GM spends a ton of cash developing parts, so in many cases there's no need to go exotic. In this case, Turn Key chose a GM timing chain and a ported LS6 oil pump. Many people feel the overwhelming need to run a double-roller timing chain, but in many cases it's overkill. Even GM's new supercharged LS9 runs a single-roller arrangement.
With the crank and cam installed, Turn Key moved on to carefully installing the pistons. The cylinder walls were liberally lubricated before the pistons were slid into the bores using the appropriate ring compressor.
For a bumpstick, we had Comp custom grind us a cam to Turn Key's specifications. Drivability was as important as making big numbers, so Turn Key went with one of its proven LS7 grinds. The specs are 230/242 with lift numbers of .572/.593 and a lobe separation angle of 114. This should give us great idle characteristics and still make gobs of tire-immolating power.
After file-fitting the Wiseco rings, Turn Key assembled the rods and pistons. The 4340 I-beam Lunati rods (6.125-inch length, PN 6125FM3) comes matched to +/- 1.5 grams and utilizes ARP cap hardware. Rods take a lot of abuse, so it's nice to know we're running the best. The pistons, provided by Lunati, are Wiseco Pro-Tru slugs (PN WISK446F125) and are forged from 2618 aluminum.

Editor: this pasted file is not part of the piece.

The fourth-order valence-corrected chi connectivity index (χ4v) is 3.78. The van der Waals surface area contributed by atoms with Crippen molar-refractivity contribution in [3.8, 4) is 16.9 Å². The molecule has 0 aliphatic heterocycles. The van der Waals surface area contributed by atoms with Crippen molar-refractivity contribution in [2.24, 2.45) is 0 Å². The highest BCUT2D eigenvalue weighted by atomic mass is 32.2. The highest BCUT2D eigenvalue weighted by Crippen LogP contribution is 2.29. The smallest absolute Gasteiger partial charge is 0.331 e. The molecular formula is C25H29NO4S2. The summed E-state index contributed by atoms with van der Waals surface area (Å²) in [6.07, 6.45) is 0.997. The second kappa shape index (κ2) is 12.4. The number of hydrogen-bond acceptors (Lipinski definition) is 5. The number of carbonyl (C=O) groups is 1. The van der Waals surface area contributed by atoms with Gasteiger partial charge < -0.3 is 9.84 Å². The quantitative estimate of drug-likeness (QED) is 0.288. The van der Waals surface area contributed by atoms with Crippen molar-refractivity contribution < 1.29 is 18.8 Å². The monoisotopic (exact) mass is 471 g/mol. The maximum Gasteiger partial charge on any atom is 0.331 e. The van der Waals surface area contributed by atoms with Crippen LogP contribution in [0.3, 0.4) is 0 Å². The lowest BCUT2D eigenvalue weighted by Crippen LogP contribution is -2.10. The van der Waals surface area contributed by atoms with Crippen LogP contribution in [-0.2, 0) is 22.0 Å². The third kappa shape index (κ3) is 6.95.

Once all the pistons and rods were in place, the ARP bolts were properly torqued to spec.
With the windage tray and pickup in place, Turn Key was then able to install the F-body GM oil pan. Pan alignment with the front and rear covers is critical to avoiding any oil leaks, so Turn Key made sure it was done right the first time.
RHS sent over these sweet Pro Elite series Gen-III heads (PN52225-05) for the project. They came fully CNC-machined and have a thick 0.800-inch deck for increased structural integrity. These heads just scream for forced induction or a nice shot of nitrous, so they should be virtually bulletproof on our naturally aspirated mill. Another benefit of the increased deck thickness is the heads can be decked down to 36cc for increased compression, but our goal is good pump gas manners, so we left them at 62cc. Also of note is that Racing Head Service (RHS) has re-engineered the valve placement by rolling them over 4 degrees from stock to create an 11-degree valve angle. This helps accommodate high lift cams by creating additional free drop spacing.
For the 427 to fit in the '69 Camaro, we needed to run an F-body oil pan rather than the more exotic LS7 dry sump system. Here you can see the F-body windage tray and pick-up bolted in place. Notice the liberal use of marking paint by Turn Key to insure than every bolt has been properly torqued down.